Societal Reintegration

Asset Based community development (ABCD)

Background: Much of the focus on and most of the resources for aphasia rehabilitation have been on interventions early after onset. For example, clinical guidelines generally suggest that active rehabilitation should focus on the first six months, when most physical recovery is achieved. However, getting back to life and making the necessary adjustments to living with aphasia can take much longer. The social and personal context of long-term recovery, adjustment to disability and re-integration into family and community is important for people with aphasia. However, there is still considerable uncertainty about the nature of aphasia rehabilitation and resources necessary for supporting reintegration into society.

Aim: We are exploring the potential of an ‘asset-based’ approach for people with aphasia and their families. Asset-based Community Development (ABCD) approaches have been used successfully in other health fields (e.g. reshaping care for older people; people with mental health needs) to improve people’s lives and life chances by focusing on what improves their health and wellbeing, protects against ill-health and reduces health inequalities. This approach is community-centred, focusing on ‘what makes us healthy?’ rather than ‘what makes us ill?’ It is underpinned by the theory ofsalutogenesis, which highlights the resources and capacities that positively impact people’s health.

Assets are realised, expressed, mobilised and sustained through people’s actions, connections and participation at individual, community and organisational levels. Asset-based approaches are built on the assumption that health and social care services have become too focused on ‘treating illness’ to the detriment of promoting wellbeing (a deficit-based approach).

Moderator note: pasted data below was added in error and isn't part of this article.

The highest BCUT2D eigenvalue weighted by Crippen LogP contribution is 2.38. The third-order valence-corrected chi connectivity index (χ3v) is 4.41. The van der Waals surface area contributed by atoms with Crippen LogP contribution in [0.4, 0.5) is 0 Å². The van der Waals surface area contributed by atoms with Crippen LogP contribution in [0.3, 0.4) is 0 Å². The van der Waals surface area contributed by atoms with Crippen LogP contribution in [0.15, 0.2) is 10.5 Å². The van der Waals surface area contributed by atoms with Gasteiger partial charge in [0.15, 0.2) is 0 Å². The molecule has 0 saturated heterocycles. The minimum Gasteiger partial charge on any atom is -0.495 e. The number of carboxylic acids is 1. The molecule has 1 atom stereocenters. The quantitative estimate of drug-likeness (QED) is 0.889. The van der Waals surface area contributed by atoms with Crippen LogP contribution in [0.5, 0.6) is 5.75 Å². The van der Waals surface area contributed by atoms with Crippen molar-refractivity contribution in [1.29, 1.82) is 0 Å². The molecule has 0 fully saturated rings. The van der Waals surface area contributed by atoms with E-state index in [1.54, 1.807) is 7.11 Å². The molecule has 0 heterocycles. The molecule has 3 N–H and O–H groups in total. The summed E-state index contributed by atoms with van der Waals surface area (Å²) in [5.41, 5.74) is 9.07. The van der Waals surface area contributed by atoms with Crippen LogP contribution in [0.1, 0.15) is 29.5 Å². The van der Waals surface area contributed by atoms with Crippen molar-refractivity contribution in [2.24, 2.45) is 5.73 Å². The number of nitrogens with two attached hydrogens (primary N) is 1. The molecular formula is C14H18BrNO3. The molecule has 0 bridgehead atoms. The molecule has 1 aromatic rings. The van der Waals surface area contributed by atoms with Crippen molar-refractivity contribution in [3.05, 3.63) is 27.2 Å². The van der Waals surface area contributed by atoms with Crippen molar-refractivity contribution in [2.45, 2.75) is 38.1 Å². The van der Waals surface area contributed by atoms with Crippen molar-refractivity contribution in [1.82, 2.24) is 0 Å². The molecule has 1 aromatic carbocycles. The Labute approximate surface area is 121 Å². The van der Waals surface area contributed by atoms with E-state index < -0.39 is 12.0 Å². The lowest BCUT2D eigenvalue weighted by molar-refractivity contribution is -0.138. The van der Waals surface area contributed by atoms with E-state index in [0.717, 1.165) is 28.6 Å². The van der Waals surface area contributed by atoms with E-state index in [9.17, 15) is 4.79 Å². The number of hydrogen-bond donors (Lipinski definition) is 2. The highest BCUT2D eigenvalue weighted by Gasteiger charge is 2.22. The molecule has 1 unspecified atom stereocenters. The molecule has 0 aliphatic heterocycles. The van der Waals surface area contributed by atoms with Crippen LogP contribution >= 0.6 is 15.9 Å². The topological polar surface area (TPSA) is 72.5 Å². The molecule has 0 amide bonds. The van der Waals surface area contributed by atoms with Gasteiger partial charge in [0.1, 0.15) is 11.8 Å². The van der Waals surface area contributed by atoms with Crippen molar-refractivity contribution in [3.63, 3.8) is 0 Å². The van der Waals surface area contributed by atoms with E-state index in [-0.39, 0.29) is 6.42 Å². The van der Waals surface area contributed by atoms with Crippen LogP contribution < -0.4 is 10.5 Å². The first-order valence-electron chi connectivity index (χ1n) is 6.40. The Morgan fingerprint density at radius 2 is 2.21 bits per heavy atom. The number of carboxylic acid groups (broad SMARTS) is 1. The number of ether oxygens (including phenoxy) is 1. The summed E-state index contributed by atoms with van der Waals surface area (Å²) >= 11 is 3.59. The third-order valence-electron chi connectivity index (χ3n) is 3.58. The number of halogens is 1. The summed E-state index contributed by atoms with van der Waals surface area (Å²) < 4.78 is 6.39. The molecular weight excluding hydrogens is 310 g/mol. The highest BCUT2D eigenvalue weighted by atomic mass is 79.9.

We are exploring how an asset-based approach could be operationalised for people with aphasia and their families. We have based our work plan on a ‘theory of change model’ (Hopkins & Rippon, 2015), which has four elements: i) Reframing towards assets; ii) Recognising assets; iii) Mobilising assets; iv) Co-producing assets and outcomes.
We are focusing on the first two levels in the first instance, with studies being undertaken in the UK (Horton, Pearl), Israel (Soskolne, Olenik) and Norway (Haaland-Johansen); and further studies planned in other countries. We are meeting with people with aphasia and / or family members to introduce and discuss the concept of an asset-based approach, using appreciative inquiry, which focuses on strengths and successes e.g. “What makes you feel well?”; “What do you do that makes you feel good?”; “What connections do you value most?”.